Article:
I’ve said before – many times – that we need to rethink our approach to part-time work. This is increasingly obvious in the light of the changing nature of employment generally, and not only in relation to the PP. Included in this rethinking should be proposals for new ways of classifying part-timers. The simplistic binary division into full-time and part-time has to go if women’s careers and competences are to get a fair shout.
In the last chapter of the PP book I suggest that we might restrict ‘part-time’ to work that is 8 hours a week or less, i.e. that is genuinely marginal. This may be a step too far. But I’ve taken some inspiration from the Netherlands, where they have at least a slightly more fine-grained approach.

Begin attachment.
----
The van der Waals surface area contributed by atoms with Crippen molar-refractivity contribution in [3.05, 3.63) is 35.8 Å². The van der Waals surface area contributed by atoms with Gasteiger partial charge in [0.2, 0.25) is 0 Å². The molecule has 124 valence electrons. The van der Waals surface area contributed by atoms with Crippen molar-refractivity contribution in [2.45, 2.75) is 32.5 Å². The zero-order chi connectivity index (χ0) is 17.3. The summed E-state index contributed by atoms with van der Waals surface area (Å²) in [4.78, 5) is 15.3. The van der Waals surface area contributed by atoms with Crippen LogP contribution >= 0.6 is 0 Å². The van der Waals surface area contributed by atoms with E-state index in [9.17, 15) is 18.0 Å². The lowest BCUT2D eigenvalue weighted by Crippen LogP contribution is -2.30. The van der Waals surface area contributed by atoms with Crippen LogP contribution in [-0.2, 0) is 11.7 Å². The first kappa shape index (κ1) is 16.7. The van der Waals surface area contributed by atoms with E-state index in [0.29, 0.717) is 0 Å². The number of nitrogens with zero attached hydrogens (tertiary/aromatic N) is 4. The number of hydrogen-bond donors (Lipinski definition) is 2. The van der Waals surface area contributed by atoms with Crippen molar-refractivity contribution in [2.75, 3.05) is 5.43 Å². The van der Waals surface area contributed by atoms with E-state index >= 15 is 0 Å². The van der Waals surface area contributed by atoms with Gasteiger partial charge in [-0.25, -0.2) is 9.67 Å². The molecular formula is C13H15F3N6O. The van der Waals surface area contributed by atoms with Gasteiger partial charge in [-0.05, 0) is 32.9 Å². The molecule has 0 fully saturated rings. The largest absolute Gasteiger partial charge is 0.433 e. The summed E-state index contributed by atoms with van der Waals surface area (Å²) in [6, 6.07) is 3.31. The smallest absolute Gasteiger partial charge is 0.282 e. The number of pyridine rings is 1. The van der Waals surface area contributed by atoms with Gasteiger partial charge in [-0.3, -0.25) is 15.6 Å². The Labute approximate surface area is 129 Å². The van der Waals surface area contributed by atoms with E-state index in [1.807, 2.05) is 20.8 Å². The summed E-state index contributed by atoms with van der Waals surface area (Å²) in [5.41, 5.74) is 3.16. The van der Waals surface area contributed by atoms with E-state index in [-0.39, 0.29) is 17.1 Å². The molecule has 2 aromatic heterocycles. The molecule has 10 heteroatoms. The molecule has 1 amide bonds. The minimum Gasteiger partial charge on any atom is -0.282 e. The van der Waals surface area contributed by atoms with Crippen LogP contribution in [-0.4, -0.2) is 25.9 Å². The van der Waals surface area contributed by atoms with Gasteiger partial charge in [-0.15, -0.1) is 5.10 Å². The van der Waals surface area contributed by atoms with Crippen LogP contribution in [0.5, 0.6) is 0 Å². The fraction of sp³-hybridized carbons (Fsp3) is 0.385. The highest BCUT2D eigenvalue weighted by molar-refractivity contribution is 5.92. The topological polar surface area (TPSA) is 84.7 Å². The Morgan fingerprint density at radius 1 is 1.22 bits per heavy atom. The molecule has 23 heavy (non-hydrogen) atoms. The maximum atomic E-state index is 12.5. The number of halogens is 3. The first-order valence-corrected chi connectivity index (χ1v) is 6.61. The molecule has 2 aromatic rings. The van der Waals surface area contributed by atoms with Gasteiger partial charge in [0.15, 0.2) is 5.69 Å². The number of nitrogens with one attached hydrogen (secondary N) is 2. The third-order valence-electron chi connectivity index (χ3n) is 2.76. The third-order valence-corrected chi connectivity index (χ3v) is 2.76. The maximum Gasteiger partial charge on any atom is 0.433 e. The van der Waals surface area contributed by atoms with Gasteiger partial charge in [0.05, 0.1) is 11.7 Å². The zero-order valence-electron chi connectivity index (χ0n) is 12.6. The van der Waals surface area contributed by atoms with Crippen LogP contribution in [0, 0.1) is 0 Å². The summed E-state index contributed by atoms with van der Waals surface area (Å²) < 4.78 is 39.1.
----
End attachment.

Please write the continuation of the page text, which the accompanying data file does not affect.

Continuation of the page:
The chart below shows how, as a matter of standard presentation, the Dutch draw lines at 12 and 20 hours, to give a three fold division. This allows a much better understanding of what is happening. In this case,m we can see that over half of all employed Dutch women are working at least 20 hours a week. This level of work commitment is not marginal. It’s also interesting to see that almost as many women as men work overtime.
Employed labour force by working hours and overtime, 2013
I got these figures through the good offices of David Mallows – thanks David – who put me in touch with Ilse van der Horst. Ilse sounds a warning note, in case we think it’s all rosy in the Dutch garden.
I would like to add a critical note to the piece of your friend. Not in every sector it is possible and/or accepted to work part-time. In sectors where many women work, it is very common to work part-time. In sectors that are dominated by men, it is far more difficult to arrange working part-time. Furthermore many high-paid jobs are fulltime, so women who want to get higher up have to choose between making career or having more spare time. Thus, although women’s labour participation has increased, there are still some challenges.